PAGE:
The first week of July has been a boon for the main group campaigning for the proposed transportation sales tax on the Aug. 5 ballot and for just-announced Republican state treasurer candidate Eric Schmitt.
Every week, St. Louis Public Radio's Chris McDaniel, Jo Mannies and Jason Rosenbaum talk about the week’s politics. This week the trio discusses the two hottest issues on the Aug. 5 ballot – the contest for St. Louis County executive and the proposed sales tax hike for transportation.
Updated with comments from the Survivors Network of Those Abused by Priests, additional information about pending civil cases.
The Archdiocese of St. Louis settled a civil case Monday in which a young woman accused a former priest of raping her – and the archdiocese of putting her and other children at risk by moving the priest from parish to parish.
Jury selection was scheduled to get underway Monday morning in the case of Jane Doe 92 vs. Ross. The terms of the settlement are confidential.
U.S. Sen. Dick Durbin, D-Illinois, is supporting a non-binding ballot initiative to raise the Land of Lincoln's minimum wage. He said the initiative may help move the issue forward in the Illinois General Assembly.
We celebrate America’s birth on July 4. But 238 years after the Declaration of Independence, our democracy, like any living thing, still needs care and feeding. Part of that responsibility falls to journalists, and this Editor's Weekly often focuses on our role. But there’s more to the news ecosystem than professional journalists.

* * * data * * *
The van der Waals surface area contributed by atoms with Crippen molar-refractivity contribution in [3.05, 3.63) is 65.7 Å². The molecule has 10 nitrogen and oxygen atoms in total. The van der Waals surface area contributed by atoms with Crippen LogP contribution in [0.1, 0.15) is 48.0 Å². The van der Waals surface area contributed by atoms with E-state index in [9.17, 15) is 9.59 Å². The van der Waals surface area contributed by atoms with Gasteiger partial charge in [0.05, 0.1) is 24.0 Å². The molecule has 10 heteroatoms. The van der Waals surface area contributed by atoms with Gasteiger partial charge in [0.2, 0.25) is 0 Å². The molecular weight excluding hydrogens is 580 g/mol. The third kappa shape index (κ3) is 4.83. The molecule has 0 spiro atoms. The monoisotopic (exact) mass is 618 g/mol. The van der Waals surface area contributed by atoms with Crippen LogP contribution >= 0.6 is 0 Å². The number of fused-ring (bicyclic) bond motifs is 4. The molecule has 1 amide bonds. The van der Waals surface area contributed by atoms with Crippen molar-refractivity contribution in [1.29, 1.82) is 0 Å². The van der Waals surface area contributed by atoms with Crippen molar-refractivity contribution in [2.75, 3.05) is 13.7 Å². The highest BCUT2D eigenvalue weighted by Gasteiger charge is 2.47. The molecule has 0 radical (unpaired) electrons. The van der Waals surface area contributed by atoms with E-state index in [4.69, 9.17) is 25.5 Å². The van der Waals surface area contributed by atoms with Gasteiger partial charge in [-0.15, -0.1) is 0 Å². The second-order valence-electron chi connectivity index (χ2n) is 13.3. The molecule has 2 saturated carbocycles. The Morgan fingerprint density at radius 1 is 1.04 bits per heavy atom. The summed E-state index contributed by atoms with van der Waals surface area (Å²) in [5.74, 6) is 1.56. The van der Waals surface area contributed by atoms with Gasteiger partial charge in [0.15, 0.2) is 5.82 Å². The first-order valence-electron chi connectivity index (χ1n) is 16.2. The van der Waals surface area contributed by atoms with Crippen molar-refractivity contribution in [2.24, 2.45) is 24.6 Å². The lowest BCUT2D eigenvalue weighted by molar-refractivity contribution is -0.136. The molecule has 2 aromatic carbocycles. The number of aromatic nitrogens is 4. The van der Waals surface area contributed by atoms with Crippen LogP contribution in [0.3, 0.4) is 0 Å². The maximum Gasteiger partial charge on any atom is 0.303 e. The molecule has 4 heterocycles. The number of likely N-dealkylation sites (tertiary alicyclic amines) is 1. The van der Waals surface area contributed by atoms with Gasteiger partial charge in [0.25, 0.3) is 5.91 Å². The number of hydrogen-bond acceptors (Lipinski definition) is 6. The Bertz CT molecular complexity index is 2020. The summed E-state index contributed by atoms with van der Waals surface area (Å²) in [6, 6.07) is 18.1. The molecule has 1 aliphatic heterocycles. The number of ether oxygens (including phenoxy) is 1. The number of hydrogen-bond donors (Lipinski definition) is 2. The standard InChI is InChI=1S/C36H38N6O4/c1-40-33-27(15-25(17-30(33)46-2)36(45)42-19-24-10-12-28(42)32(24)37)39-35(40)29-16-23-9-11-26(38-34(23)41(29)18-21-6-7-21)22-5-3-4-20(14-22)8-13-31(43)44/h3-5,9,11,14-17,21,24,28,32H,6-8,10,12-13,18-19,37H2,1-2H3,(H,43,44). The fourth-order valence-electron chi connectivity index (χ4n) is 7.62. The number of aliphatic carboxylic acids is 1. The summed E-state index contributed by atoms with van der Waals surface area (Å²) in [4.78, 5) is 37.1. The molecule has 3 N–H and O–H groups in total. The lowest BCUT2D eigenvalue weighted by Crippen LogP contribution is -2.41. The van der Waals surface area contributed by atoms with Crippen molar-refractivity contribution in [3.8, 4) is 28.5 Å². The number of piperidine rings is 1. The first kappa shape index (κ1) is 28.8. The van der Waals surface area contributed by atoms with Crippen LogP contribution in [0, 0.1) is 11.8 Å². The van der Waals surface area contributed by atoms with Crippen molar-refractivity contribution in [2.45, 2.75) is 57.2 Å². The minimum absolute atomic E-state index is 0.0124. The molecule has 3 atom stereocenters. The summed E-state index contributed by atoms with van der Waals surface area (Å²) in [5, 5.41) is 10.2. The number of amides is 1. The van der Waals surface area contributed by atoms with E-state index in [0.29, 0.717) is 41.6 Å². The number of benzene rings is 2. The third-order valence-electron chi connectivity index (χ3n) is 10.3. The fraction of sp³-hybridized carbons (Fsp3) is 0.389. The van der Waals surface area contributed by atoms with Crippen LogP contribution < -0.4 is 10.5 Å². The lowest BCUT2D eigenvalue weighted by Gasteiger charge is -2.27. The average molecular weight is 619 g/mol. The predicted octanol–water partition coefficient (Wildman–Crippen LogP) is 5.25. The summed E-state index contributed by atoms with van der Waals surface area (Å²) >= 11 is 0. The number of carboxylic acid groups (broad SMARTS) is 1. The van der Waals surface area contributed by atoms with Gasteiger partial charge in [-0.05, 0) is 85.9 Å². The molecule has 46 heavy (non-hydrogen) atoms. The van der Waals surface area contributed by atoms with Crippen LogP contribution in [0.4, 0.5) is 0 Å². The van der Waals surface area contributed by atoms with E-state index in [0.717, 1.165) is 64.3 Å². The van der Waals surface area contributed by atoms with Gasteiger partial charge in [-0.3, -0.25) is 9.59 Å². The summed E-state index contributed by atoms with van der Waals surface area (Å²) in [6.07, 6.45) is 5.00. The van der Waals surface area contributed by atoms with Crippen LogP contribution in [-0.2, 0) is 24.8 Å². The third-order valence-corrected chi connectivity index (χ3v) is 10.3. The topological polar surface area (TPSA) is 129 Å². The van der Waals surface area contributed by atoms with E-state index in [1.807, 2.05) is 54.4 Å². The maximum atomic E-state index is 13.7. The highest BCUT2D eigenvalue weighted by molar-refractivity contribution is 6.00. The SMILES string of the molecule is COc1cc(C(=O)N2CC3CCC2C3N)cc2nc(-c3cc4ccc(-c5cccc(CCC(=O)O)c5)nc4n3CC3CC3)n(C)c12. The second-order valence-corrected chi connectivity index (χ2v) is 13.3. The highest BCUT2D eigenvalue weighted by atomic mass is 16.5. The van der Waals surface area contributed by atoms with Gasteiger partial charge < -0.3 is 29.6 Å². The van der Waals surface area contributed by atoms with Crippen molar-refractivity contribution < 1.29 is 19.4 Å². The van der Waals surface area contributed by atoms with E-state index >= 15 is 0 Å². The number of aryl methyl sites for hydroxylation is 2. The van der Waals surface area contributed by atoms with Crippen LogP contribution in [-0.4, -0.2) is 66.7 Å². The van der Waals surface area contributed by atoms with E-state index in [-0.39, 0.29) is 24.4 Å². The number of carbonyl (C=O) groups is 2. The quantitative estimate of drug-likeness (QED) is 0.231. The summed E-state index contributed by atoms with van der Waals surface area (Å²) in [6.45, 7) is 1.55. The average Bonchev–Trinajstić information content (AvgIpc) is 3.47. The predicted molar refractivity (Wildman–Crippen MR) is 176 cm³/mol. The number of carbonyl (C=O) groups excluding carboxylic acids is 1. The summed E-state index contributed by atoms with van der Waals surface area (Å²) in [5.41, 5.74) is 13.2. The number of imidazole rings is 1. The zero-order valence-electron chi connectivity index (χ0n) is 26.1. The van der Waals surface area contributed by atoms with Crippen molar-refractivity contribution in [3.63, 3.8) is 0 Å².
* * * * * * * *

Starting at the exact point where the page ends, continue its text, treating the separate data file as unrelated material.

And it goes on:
Missouri state Rep. Dave Hinson has seen first-hand what a lifesaver a heroin antidote can be.
Hinson, R-St. Clair, is a paramedic based in north St. Louis County. Just recently, he said, he used the antidote to save the life of a homeless man at a Metrolink stop who had apparently overdosed on heroin.
“It’s pretty simple to identify a heroin overdose, with the pinpoint pupils,” said Hinson. If the antidote is given soon enough – before the user has stopped breathing for several minutes – the effects of the heroin can be swiftly reversed.
After months of roller-coaster finances, the state of Missouri is ending up its fiscal year with an overall decline compared to a year ago.
And Gov. Jay Nixon’s administration fears that the slowdown may continue – especially if the General Assembly overturns his vetoes of various tax cuts.
Monday’s final day of the state’s 2014 fiscal year found the state’s final general-revenue tally to be three percent below what had been projected – about $240 million short. That shortfall had prompted Nixon’s last-minute round of budget cuts about a week ago.
Missouri state Sen. Eric Schmitt, R-Glendale, has changed his expected political plans by announcing Wednesday that he’s running for Missouri state treasurer in 2016.
Schmitt had been a key player in the last two GOP legislative battles for tax cuts -- one successful, and one not.
Schmitt, a lawyer, is the first from either major party to officially announce for state treasurer, which will be up for grabs in 2016. Democratic incumbent Clint Zweifel can’t run for a third term because the office, along with governor, is limited to two terms.
Missouri Gov. Jay Nixon has vetoed a bill that would have tripled the state’s waiting period for an abortion to 72 hours, saying it reflected “a callous disregard for women who find themselves in horrific circumstances.”
The governor noted in Wednesday’s veto message that the bill, HB 1307, had no exceptions for rape or incest.
“This extreme and disrespectful measure would unnecessarily prolong the suffering of rape and incest victims and jeopardize the health and wellbeing of women,” Nixon said Wednesday.